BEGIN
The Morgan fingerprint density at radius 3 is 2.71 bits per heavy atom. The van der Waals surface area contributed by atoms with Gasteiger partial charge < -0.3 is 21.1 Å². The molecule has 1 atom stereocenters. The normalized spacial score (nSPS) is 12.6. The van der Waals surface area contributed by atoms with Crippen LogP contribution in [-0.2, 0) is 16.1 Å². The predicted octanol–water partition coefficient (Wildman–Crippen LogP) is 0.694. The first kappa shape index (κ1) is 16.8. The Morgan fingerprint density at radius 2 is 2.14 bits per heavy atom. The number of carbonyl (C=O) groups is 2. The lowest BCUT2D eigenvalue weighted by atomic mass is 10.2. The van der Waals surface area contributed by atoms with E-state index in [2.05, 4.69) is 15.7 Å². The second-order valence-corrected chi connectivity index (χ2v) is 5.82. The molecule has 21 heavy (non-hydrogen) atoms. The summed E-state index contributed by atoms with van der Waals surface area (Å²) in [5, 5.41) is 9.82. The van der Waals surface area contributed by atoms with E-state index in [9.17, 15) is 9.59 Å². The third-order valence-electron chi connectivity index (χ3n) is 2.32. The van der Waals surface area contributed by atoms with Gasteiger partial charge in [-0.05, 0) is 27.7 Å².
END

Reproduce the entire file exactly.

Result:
The Morgan fingerprint density at radius 3 is 2.71 bits per heavy atom. The van der Waals surface area contributed by atoms with Gasteiger partial charge < -0.3 is 21.1 Å². The molecule has 1 atom stereocenters. The normalized spacial score (nSPS) is 12.6. The van der Waals surface area contributed by atoms with Crippen LogP contribution in [-0.2, 0) is 16.1 Å². The predicted octanol–water partition coefficient (Wildman–Crippen LogP) is 0.694. The first kappa shape index (κ1) is 16.8. The Morgan fingerprint density at radius 2 is 2.14 bits per heavy atom. The number of carbonyl (C=O) groups is 2. The lowest BCUT2D eigenvalue weighted by atomic mass is 10.2. The van der Waals surface area contributed by atoms with E-state index in [2.05, 4.69) is 15.7 Å². The second-order valence-corrected chi connectivity index (χ2v) is 5.82. The molecule has 21 heavy (non-hydrogen) atoms. The summed E-state index contributed by atoms with van der Waals surface area (Å²) in [5, 5.41) is 9.82. The van der Waals surface area contributed by atoms with E-state index in [9.17, 15) is 9.59 Å². The third-order valence-electron chi connectivity index (χ3n) is 2.32. The van der Waals surface area contributed by atoms with Gasteiger partial charge in [-0.05, 0) is 27.7 Å².